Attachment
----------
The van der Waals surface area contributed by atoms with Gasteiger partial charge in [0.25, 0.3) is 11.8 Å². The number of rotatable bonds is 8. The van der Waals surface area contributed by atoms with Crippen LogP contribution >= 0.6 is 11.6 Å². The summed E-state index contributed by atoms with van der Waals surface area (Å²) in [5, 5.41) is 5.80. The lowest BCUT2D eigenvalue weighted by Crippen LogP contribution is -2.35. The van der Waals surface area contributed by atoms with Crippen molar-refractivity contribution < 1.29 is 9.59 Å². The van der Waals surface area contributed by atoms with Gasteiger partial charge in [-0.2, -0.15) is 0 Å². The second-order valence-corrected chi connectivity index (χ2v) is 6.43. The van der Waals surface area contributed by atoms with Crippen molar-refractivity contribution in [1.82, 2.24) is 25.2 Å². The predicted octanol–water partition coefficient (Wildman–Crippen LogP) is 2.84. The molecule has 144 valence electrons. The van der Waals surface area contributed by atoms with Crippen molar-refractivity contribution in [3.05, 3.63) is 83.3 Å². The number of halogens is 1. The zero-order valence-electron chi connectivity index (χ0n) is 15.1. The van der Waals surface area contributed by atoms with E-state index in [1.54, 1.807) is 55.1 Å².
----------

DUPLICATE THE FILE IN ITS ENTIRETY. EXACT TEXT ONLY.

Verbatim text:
The van der Waals surface area contributed by atoms with Gasteiger partial charge in [0.25, 0.3) is 11.8 Å². The number of rotatable bonds is 8. The van der Waals surface area contributed by atoms with Crippen LogP contribution >= 0.6 is 11.6 Å². The summed E-state index contributed by atoms with van der Waals surface area (Å²) in [5, 5.41) is 5.80. The lowest BCUT2D eigenvalue weighted by Crippen LogP contribution is -2.35. The van der Waals surface area contributed by atoms with Crippen molar-refractivity contribution < 1.29 is 9.59 Å². The van der Waals surface area contributed by atoms with Gasteiger partial charge in [-0.2, -0.15) is 0 Å². The second-order valence-corrected chi connectivity index (χ2v) is 6.43. The van der Waals surface area contributed by atoms with Crippen molar-refractivity contribution in [1.82, 2.24) is 25.2 Å². The predicted octanol–water partition coefficient (Wildman–Crippen LogP) is 2.84. The molecule has 144 valence electrons. The van der Waals surface area contributed by atoms with Crippen molar-refractivity contribution in [3.05, 3.63) is 83.3 Å². The number of halogens is 1. The zero-order valence-electron chi connectivity index (χ0n) is 15.1. The van der Waals surface area contributed by atoms with E-state index in [1.54, 1.807) is 55.1 Å².